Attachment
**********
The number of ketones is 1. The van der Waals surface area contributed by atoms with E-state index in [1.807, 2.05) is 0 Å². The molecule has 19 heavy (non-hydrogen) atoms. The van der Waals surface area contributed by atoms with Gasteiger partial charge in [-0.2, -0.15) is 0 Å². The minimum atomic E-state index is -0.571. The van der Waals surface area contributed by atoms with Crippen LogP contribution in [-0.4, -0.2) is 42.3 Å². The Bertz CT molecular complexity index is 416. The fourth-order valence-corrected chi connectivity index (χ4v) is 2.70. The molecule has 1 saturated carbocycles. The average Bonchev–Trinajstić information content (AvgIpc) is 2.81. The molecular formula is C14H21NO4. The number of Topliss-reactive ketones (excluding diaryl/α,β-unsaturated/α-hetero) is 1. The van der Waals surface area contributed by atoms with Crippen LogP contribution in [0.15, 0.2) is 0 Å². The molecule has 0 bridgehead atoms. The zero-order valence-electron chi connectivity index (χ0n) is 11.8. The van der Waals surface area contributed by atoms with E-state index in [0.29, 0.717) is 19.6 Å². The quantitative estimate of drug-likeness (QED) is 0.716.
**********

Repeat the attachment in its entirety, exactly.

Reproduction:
The number of ketones is 1. The van der Waals surface area contributed by atoms with E-state index in [1.807, 2.05) is 0 Å². The molecule has 19 heavy (non-hydrogen) atoms. The van der Waals surface area contributed by atoms with Gasteiger partial charge in [-0.2, -0.15) is 0 Å². The minimum atomic E-state index is -0.571. The van der Waals surface area contributed by atoms with Crippen LogP contribution in [-0.4, -0.2) is 42.3 Å². The Bertz CT molecular complexity index is 416. The fourth-order valence-corrected chi connectivity index (χ4v) is 2.70. The molecule has 1 saturated carbocycles. The average Bonchev–Trinajstić information content (AvgIpc) is 2.81. The molecular formula is C14H21NO4. The number of Topliss-reactive ketones (excluding diaryl/α,β-unsaturated/α-hetero) is 1. The van der Waals surface area contributed by atoms with Crippen LogP contribution in [0.15, 0.2) is 0 Å². The molecule has 0 bridgehead atoms. The zero-order valence-electron chi connectivity index (χ0n) is 11.8. The van der Waals surface area contributed by atoms with E-state index in [0.29, 0.717) is 19.6 Å². The quantitative estimate of drug-likeness (QED) is 0.716.